The gunman held over 40 hostages, some in a closet and the rest in the boiler room. Police and EMS started arriving at 10:30 A.M (EDT). SWAT sharpshooters and the Endicott police bomb squad were called to the scene. Nearby residencies and businesses were evacuated, while a nursing home and the high school were placed on lockdown. FBI hostage negotiators and evidence response team were being sent to the scene. The Bureau of Alcohol, Tobacco, Firearms and Explosives agents were headed to Binghamton. About noon, the shooter released ten hostages, then another ten out the back 40 minutes later. At 2:40 p.m., the local police said the standoff had ended and a SWAT team was checking the building for anyone remaining.

In Johnson City, Wilson Medical Center staff are treating three to five gunshot wounds, while Our Lady of Lourdes Hospital in Binghamton is treating a single such case. Both hospitals called in additional staff and cancelled all elective surgeries.

A national law enforcement source identified the shooter as 42-year-old Jiverly Voong. The police asked Broome Community College Assistant Professor Tuong Hung Nguyen, a fluent Vietnamese speaker, to translate for discussions between police and Voong.

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Earthquake hits Chile

Wednesday, June 15, 2005

A major earthquake hit Chile on Monday with a 7.9 magnitude strength. According to the Reuters news service, the earthquake caused a major displacement of homes and caused major power outages. So far, there have been 11 dead in the quake and aftermath.

The epicentre was 115 km at the northeast of the of Iquique, close to the border with Bolivia, and it happened Monday, at 6:45 p.m. local time (22:45 UTC).

Right after the occurrence of the earthquake, schools were evacuated, panic was generalized and the electrical power has been cut. The earthquake could be felt at the south of Peru and Bolivia, but there are not information about victims or damages in these countries. A very small earthquake was felt in some cities in Brazil, with no damages or victims apparently.

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Election in Moldova instigates rioting mob demanding recount

Thursday, April 9, 2009

Protests which began Monday escalated to a riot on Wednesday consisting of over 10,000 people in Chi?in?u, the capital of Moldova, protesting the results of Sunday’s 2009 Moldovan parliamentary election, which showed an apparent, narrow victory for the Communist Party (Partidul Comuni?tilor din Republica Moldova, PCRM). Demonstrators claim the victory was the result of electoral fraud.

The demonstration escalated to a “flash mob” of between 10,000 to 15,000 communicating via online tools like email, micro-blogging tool Twitter, and social-networking website Facebook. “We sent messages on Twitter but didn’t expect 15,000 people to join in. At the most we expected 1,000”, said Oleg Brega of the activist group Hyde Park.

Police deployed tear gas and water cannons, and fired blanks into the crowd. The rioters threw stones at the riot police and took control of the parliament building and presidential office. A bonfire was built out of parliamentary furniture and all windows below the 7th floor were broken.

Approximately one hundred protesters and 170 police officers are reported as injured. There have been conflicting reports as to whether a female protester died during the altercation.

193 protesters “have been charged with looting, hooliganism, robbery and assault,” said an Interior Ministry spokesperson. This announcement sparked another protest by those demanding the release for those detained.

There is wide speculation about who was to blame for the rioting.

President Vladimir Voronin has expelled the Romanian ambassador from Moldova, blaming Romania for the violent protests. “We know that certain political forces in Romania are behind this unrest. The Romanian flags fixed on the government buildings in Chisinau attest to this” said Voronin. “Romania is involved in everything that has happened.“ Voronin also blamed the protests on opposition leaders who used violence to seize power, and has described the event as a coup d’état.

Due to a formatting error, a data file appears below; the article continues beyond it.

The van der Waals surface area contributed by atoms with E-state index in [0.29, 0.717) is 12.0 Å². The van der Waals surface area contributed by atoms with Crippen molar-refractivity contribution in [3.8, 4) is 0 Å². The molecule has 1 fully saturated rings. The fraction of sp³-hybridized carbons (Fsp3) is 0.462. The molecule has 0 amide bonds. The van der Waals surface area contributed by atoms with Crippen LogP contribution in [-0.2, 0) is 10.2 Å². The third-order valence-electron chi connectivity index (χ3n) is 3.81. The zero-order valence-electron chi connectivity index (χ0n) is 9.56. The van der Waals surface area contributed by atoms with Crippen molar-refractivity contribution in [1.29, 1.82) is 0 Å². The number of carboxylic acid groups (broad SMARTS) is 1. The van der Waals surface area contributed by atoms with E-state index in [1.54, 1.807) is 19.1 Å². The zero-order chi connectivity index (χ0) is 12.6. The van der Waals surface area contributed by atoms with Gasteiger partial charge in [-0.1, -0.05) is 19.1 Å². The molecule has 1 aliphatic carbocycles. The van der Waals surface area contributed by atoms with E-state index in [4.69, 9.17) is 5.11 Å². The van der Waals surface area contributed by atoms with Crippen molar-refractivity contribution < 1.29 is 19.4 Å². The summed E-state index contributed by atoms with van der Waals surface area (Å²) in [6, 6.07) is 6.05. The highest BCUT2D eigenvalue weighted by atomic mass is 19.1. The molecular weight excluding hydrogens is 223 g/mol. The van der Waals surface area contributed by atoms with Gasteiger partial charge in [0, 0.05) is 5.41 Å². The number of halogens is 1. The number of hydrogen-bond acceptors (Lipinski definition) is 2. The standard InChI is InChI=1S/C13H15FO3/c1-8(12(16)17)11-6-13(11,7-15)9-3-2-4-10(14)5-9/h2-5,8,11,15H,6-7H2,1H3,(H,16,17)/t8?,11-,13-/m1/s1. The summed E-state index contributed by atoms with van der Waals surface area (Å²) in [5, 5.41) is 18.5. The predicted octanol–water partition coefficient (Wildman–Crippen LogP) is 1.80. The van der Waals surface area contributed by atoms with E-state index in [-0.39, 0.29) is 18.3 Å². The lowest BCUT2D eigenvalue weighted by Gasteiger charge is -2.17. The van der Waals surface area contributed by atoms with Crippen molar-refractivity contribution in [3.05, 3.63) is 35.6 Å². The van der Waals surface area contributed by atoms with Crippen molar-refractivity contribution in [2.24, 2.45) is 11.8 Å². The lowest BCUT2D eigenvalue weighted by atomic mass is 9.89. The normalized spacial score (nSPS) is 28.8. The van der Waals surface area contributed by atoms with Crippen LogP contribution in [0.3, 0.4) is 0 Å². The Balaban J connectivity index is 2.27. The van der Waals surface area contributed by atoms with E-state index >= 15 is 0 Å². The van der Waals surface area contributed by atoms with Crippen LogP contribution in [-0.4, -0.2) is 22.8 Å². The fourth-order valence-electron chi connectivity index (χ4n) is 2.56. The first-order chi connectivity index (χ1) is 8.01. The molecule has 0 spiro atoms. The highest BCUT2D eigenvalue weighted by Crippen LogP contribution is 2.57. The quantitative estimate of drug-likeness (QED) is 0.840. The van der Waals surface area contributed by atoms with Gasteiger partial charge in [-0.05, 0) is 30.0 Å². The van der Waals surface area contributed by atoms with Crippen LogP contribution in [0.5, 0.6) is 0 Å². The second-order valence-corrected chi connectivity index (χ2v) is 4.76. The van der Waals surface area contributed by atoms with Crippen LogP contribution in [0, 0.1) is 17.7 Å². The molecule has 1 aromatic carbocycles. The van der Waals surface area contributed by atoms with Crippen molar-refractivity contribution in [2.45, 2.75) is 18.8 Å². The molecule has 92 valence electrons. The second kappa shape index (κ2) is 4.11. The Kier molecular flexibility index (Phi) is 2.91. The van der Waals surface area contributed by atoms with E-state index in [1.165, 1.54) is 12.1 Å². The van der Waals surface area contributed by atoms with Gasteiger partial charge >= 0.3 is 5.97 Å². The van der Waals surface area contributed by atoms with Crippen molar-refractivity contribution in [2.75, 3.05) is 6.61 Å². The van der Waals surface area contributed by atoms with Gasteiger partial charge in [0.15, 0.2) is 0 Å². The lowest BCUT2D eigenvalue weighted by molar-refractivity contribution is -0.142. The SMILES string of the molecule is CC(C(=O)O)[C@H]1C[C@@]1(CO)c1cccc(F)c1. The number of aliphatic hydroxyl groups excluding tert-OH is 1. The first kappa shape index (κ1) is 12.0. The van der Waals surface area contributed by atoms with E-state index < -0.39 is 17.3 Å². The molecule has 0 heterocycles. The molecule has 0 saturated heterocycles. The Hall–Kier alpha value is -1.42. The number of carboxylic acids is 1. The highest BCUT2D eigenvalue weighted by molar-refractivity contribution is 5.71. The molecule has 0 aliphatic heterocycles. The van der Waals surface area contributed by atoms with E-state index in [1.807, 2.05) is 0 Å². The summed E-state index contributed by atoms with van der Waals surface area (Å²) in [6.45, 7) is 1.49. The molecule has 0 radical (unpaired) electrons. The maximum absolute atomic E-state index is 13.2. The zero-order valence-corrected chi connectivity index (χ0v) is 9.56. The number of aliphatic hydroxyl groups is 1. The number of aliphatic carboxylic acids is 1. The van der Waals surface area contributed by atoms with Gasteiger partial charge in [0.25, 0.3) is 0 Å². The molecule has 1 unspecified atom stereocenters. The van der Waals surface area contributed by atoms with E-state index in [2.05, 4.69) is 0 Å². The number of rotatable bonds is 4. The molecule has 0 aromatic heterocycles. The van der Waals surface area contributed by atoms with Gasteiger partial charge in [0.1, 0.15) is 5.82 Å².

Protesters initially insisted on a recount of the election results and are now calling for a new vote, which has been rejected by the government. Rioters were also demanding unification between Moldova and Romania. “In the air, there was a strong expectation of change, but that did not happen”, said OSCE spokesman Matti Sidoroff.File:Dorin Chirtoaca.jpg

“The elections were fraudulent, there was multiple voting” accused Chi?in?u mayor Dorin Chirtoac? of the Liberal Party. “It’s impossible that every second person in Moldova voted for the Communists. However, we believe the riots were a provocation and we are now trying to reconcile the crowd. Leaders of all opposition parties are at the scene,” said Larissa Manole of the Liberal Democratic Party of Moldova.

The Organisation for Security and Cooperation in Europe (OSCE) proclaimed the PCRM to have won 61 seats in initial counts, enough to guarantee a third term in power for Voronin, who has held the position since 2001. But the Central Election Commission has received evidence of election violations, according to RIA Novosti, and upon recounts conducted of disputed polls, the commission reported that the Communists achieved 49.48% of the Moldovian vote, giving them 60 parliamentary seats — one short of the total needed to win the presidential election. “The electoral commission also granted opposition parties permission to check voter lists, fulfilling one of their chief demands,” said Yuri Ciocan, Central Election Commission secretary.

Voronin will step down in May, however his party could elect a successor with 61 parliamentary seats without any votes from outside parties as well as amend the Constitution. With the PCRM garnering 60 seats, the opposition will have a voice in the presidential election for a new successor.

The western part of Moldova was a part of Romania from the Romania’s independence until the region was detached by the USSR in 1940 to form the Moldavian Soviet Socialist Republic. On independence in 1990 the country sought union with Romania but the eastern, Russian- and Ukrainian-inhabited areas of the country declared themselves independent from Moldova and formed the state of Transnistria and movement toward union was halted.

Moldova is Europe’s poorest country, where average income is less than $250 (£168) a month. The country’s neighbours are Romania and Ukraine. Romania is a European Union (EU) state.